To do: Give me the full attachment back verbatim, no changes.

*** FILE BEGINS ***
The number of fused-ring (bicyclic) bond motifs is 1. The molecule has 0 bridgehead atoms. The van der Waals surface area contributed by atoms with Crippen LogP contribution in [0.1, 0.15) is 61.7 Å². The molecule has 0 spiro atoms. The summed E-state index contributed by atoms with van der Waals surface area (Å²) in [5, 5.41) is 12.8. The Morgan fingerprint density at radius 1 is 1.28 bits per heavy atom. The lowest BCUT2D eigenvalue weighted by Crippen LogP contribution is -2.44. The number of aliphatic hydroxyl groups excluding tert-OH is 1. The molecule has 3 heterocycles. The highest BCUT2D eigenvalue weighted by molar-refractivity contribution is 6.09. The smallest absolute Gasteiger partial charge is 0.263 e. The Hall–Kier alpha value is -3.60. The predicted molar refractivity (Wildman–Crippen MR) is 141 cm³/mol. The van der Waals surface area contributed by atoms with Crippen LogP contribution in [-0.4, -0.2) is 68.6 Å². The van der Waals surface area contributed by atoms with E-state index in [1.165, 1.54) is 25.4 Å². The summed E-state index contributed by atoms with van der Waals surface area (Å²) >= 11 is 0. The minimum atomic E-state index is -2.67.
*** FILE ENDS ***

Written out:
The number of fused-ring (bicyclic) bond motifs is 1. The molecule has 0 bridgehead atoms. The van der Waals surface area contributed by atoms with Crippen LogP contribution in [0.1, 0.15) is 61.7 Å². The molecule has 0 spiro atoms. The summed E-state index contributed by atoms with van der Waals surface area (Å²) in [5, 5.41) is 12.8. The Morgan fingerprint density at radius 1 is 1.28 bits per heavy atom. The lowest BCUT2D eigenvalue weighted by Crippen LogP contribution is -2.44. The number of aliphatic hydroxyl groups excluding tert-OH is 1. The molecule has 3 heterocycles. The highest BCUT2D eigenvalue weighted by molar-refractivity contribution is 6.09. The smallest absolute Gasteiger partial charge is 0.263 e. The Hall–Kier alpha value is -3.60. The predicted molar refractivity (Wildman–Crippen MR) is 141 cm³/mol. The van der Waals surface area contributed by atoms with Crippen LogP contribution in [-0.4, -0.2) is 68.6 Å². The van der Waals surface area contributed by atoms with E-state index in [1.165, 1.54) is 25.4 Å². The summed E-state index contributed by atoms with van der Waals surface area (Å²) >= 11 is 0. The minimum atomic E-state index is -2.67.